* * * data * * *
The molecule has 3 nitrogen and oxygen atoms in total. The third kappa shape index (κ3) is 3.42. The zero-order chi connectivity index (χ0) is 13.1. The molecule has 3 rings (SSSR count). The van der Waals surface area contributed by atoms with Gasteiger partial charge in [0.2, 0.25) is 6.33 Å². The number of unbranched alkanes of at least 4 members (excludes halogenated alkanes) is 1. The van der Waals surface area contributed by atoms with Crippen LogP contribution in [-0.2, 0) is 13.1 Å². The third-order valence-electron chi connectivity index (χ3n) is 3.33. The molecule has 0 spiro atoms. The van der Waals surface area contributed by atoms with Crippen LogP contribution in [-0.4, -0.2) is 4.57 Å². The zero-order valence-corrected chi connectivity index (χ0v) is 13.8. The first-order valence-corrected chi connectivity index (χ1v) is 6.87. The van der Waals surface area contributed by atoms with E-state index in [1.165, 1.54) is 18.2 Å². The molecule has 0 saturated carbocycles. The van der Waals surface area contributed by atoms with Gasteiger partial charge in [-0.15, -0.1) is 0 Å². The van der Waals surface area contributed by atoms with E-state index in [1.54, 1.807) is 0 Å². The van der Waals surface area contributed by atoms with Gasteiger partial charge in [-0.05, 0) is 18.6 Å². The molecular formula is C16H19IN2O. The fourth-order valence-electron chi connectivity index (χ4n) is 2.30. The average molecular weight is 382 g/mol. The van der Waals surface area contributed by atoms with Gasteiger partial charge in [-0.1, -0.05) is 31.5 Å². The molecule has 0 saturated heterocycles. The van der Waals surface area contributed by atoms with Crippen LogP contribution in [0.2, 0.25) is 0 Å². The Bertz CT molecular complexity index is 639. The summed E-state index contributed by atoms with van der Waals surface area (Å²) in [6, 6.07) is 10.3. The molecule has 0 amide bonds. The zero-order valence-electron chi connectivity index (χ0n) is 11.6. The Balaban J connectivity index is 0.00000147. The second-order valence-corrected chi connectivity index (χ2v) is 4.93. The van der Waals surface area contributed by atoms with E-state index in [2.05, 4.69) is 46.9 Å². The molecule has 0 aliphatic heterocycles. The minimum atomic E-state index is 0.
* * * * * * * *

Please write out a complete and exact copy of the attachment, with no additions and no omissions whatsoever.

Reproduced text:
The molecule has 3 nitrogen and oxygen atoms in total. The third kappa shape index (κ3) is 3.42. The zero-order chi connectivity index (χ0) is 13.1. The molecule has 3 rings (SSSR count). The van der Waals surface area contributed by atoms with Gasteiger partial charge in [0.2, 0.25) is 6.33 Å². The number of unbranched alkanes of at least 4 members (excludes halogenated alkanes) is 1. The van der Waals surface area contributed by atoms with Crippen LogP contribution in [-0.2, 0) is 13.1 Å². The third-order valence-electron chi connectivity index (χ3n) is 3.33. The molecule has 0 spiro atoms. The van der Waals surface area contributed by atoms with Crippen LogP contribution in [-0.4, -0.2) is 4.57 Å². The zero-order valence-corrected chi connectivity index (χ0v) is 13.8. The first-order valence-corrected chi connectivity index (χ1v) is 6.87. The van der Waals surface area contributed by atoms with E-state index in [1.165, 1.54) is 18.2 Å². The molecule has 0 saturated carbocycles. The van der Waals surface area contributed by atoms with Gasteiger partial charge in [-0.15, -0.1) is 0 Å². The van der Waals surface area contributed by atoms with E-state index in [1.54, 1.807) is 0 Å². The van der Waals surface area contributed by atoms with Gasteiger partial charge in [-0.05, 0) is 18.6 Å². The molecular formula is C16H19IN2O. The fourth-order valence-electron chi connectivity index (χ4n) is 2.30. The average molecular weight is 382 g/mol. The van der Waals surface area contributed by atoms with Gasteiger partial charge in [-0.1, -0.05) is 31.5 Å². The molecule has 0 saturated heterocycles. The van der Waals surface area contributed by atoms with Crippen LogP contribution in [0.2, 0.25) is 0 Å². The Bertz CT molecular complexity index is 639. The summed E-state index contributed by atoms with van der Waals surface area (Å²) in [6, 6.07) is 10.3. The molecule has 0 amide bonds. The zero-order valence-electron chi connectivity index (χ0n) is 11.6. The Balaban J connectivity index is 0.00000147. The second-order valence-corrected chi connectivity index (χ2v) is 4.93. The van der Waals surface area contributed by atoms with E-state index in [2.05, 4.69) is 46.9 Å². The molecule has 0 aliphatic heterocycles. The minimum atomic E-state index is 0.